quite a noise as he pattered up and down, overjoyed at being with his four friends again.

After a good long walk across the common the children came to the farm-house. It was built of white stone, and stood strong and lovely on the hillside. George opened the farm-gate and went into the farm-yard. She kept her hand on Tim's collar for there were two farm-dogs somewhere about.

Someone clattered round the barn near by. It was an old man, and George hailed him loudly.

'Hallo, Mr. Sanders! How are you?'

'Why, if it isn't Master George!' said the old fellow with a grin. George grinned too. She loved being called Master instead of Miss.

'These are my cousins,' shouted George. She turned to the others. 'He's deaf,' she said. 'You'll have to shout to make him hear.'

Tm Julian,' said Julian in a loud voice and the others said their names too. The farmer beamed at them.

'You come along in and see the Missis,' he said. 'She'll be rare pleased to see you all. We've known Master George since she was a baby, and we knew her mother when she was a baby too, and we knew her granny as well.'

'You must be very, very old,' said Anne.

The farmer smiled down at her.

'As old as my tongue and a little older than my teeth!' he said, chuckling. 'Come away in now.'

They all went into the big, warm farm-house kitchen, where a little old woman, as lively as a bantam hen, was bustling about. She was just as pleased to see the four children as her husband was.

'Well, there now!' she said. 'I haven't seen you for months, Master George. I did hear that you'd gone away to school.'

'Yes, I did,' said George. 'But I'm home for the holidays now. Does it matter if I let Timothy loose, Mrs. Sanders? I think he'll be friendly if your dogs are, too.'

'Yes, you let him loose,' said the old lady. 'He'll have a fine time in the farm-yard with Ben and Rikky. Now what would you like to drink? Hot milk? Cocoa? Coffee? And I've some new shortbread baked yesterday. You shall have some of that.'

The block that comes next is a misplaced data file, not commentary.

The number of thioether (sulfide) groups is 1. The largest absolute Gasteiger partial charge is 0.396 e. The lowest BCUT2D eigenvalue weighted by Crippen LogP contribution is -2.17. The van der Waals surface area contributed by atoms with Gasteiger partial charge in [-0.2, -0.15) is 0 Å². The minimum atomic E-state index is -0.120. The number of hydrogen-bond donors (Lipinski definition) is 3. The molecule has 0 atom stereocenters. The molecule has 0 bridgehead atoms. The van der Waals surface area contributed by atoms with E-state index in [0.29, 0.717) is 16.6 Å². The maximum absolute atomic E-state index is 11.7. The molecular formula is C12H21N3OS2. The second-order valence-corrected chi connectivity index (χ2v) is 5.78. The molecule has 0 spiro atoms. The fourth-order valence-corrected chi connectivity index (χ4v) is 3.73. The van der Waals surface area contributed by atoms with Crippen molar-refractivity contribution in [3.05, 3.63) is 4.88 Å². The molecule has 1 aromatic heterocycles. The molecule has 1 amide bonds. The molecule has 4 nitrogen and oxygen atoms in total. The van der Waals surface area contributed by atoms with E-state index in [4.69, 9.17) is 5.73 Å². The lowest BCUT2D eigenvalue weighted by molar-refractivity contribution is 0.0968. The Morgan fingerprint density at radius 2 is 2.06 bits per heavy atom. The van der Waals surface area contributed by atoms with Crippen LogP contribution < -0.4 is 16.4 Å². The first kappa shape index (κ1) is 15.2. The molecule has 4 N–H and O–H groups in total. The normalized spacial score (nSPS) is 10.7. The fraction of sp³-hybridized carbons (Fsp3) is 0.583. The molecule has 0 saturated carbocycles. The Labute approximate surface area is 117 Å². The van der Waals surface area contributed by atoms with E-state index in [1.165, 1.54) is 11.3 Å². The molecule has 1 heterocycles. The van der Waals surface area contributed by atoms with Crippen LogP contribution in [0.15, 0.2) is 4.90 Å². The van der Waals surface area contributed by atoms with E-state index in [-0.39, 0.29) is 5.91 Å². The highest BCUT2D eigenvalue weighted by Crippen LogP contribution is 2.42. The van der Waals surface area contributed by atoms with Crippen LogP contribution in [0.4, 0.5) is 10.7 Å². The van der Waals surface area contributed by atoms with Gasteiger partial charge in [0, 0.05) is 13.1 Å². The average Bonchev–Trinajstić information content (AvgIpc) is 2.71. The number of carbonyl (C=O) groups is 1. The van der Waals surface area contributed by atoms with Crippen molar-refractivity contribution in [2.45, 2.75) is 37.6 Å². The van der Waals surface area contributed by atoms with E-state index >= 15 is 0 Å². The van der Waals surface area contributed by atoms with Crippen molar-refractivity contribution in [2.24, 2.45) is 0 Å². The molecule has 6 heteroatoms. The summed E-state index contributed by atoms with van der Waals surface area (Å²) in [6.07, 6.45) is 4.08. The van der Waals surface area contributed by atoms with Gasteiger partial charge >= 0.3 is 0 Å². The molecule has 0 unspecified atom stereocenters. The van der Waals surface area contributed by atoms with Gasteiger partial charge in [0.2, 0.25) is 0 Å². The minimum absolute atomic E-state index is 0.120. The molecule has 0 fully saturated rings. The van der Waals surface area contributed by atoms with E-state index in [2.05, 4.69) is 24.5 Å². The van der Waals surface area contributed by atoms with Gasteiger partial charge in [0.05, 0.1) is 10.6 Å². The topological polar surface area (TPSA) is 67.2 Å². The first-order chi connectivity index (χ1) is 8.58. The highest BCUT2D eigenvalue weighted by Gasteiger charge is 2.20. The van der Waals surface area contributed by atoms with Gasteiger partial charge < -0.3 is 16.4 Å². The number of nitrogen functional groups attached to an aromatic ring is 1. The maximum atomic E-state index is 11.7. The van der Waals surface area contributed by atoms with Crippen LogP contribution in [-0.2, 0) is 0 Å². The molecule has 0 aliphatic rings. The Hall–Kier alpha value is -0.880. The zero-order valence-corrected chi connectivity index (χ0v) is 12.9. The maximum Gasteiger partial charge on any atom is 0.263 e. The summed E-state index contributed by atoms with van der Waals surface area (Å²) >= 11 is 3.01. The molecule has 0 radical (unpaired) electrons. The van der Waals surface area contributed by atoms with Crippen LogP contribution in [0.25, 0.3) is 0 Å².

'Ah, the wife's very busy this week, cooking up all sorts of things,' said the old farmer, as his wife bustled off to the larder. 'We've company this Christmas!'

'Have you?' said George, surprised, for she knew that the old pair had never had any children of their own. 'Who is coming? Anyone I know?'

'Two artists from London Town!' said the old farmer. 'Wrote and asked us to take them for three weeks over Christmas - and offered us good money too. So the old wife's as busy as a bee.'

'Are they going to paint pictures?' asked Julian, who rather fancied himself as an artist, too. 'I wonder if I could come and talk to them some day. I'm rather good at pictures myself. They might give me a few hints.'

'You come along whenever you like,' said old Mrs. Sanders, making cocoa in a big jug. She set out a plate of most delicious-looking shortbreads, and the children ate them hungrily.

'I should think the two artists will be rather lonely down here, in the depths of the country at Christmastime,' said George. 'Do they know anyone?'

'They say they don't know a soul,' said Mrs. Sanders. 'But there - artists are queer folk. I've had some here before. They seemed to like mooning about all alone. These two will be happy enough, I'll be bound.'

'They should be, with all the good things you're cooking up for them,' said her old husband. 'Well, I must be out after the sheep. Good-day to you, youngsters. Come again and see us sometimes.'

He went out. Old Mrs. Sanders chattered on to the children as she bustled about the big kitchen. Timothy ran in and settled down on the rug by the fire.

He suddenly saw a tabby cat slinking along by the wall, all her hairs on end with fear of the strange dog. He gave a delighted wuff and sprang at the cat. She fled out of the kitchen into the old panelled hall. Tim flew after her, taking no notice at all of George's stern shout.

The cat tried to leap on top of an old grandfather clock in the hall. With a joyous bark Tim sprang too. He flung himself against a polished panel - and then a most extraordinary thing happened!